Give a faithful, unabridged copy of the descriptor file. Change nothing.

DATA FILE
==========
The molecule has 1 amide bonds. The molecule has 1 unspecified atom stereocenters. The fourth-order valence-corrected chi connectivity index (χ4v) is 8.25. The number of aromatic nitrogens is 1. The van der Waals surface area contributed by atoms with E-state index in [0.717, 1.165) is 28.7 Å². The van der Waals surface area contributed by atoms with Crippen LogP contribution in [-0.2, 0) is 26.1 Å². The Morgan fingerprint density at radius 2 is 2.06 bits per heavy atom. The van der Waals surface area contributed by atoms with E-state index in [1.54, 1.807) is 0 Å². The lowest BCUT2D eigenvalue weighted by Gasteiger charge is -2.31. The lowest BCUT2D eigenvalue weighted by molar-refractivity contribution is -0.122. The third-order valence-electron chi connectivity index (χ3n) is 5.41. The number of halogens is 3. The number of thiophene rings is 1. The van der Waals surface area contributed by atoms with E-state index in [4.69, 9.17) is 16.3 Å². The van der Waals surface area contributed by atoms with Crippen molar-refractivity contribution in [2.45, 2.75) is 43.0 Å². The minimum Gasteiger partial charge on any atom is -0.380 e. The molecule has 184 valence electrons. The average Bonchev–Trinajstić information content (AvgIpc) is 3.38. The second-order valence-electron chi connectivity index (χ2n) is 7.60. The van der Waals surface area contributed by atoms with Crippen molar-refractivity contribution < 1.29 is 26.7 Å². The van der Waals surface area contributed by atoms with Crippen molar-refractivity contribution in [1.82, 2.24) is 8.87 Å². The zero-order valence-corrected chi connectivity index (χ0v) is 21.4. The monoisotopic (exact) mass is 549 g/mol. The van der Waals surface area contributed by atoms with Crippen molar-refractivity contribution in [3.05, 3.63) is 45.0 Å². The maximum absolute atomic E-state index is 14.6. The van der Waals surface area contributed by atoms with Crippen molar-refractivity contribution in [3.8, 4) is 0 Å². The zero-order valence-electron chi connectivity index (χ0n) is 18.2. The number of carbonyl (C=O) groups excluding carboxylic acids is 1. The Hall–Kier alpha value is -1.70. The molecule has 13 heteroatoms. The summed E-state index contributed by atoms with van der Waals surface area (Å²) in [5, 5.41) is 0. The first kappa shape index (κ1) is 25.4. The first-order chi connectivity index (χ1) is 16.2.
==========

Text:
The molecule has 1 amide bonds. The molecule has 1 unspecified atom stereocenters. The fourth-order valence-corrected chi connectivity index (χ4v) is 8.25. The number of aromatic nitrogens is 1. The van der Waals surface area contributed by atoms with E-state index in [0.717, 1.165) is 28.7 Å². The van der Waals surface area contributed by atoms with Crippen LogP contribution in [-0.2, 0) is 26.1 Å². The Morgan fingerprint density at radius 2 is 2.06 bits per heavy atom. The van der Waals surface area contributed by atoms with E-state index in [1.54, 1.807) is 0 Å². The lowest BCUT2D eigenvalue weighted by Gasteiger charge is -2.31. The lowest BCUT2D eigenvalue weighted by molar-refractivity contribution is -0.122. The third-order valence-electron chi connectivity index (χ3n) is 5.41. The number of halogens is 3. The number of thiophene rings is 1. The van der Waals surface area contributed by atoms with E-state index in [4.69, 9.17) is 16.3 Å². The van der Waals surface area contributed by atoms with Crippen molar-refractivity contribution in [2.45, 2.75) is 43.0 Å². The minimum Gasteiger partial charge on any atom is -0.380 e. The molecule has 184 valence electrons. The average Bonchev–Trinajstić information content (AvgIpc) is 3.38. The second-order valence-electron chi connectivity index (χ2n) is 7.60. The van der Waals surface area contributed by atoms with Crippen molar-refractivity contribution < 1.29 is 26.7 Å². The van der Waals surface area contributed by atoms with Crippen molar-refractivity contribution in [1.82, 2.24) is 8.87 Å². The zero-order valence-corrected chi connectivity index (χ0v) is 21.4. The monoisotopic (exact) mass is 549 g/mol. The van der Waals surface area contributed by atoms with Crippen molar-refractivity contribution in [3.05, 3.63) is 45.0 Å². The maximum absolute atomic E-state index is 14.6. The van der Waals surface area contributed by atoms with Crippen molar-refractivity contribution in [3.8, 4) is 0 Å². The zero-order valence-electron chi connectivity index (χ0n) is 18.2. The number of carbonyl (C=O) groups excluding carboxylic acids is 1. The Hall–Kier alpha value is -1.70. The molecule has 13 heteroatoms. The summed E-state index contributed by atoms with van der Waals surface area (Å²) in [5, 5.41) is 0. The first kappa shape index (κ1) is 25.4. The first-order chi connectivity index (χ1) is 16.2.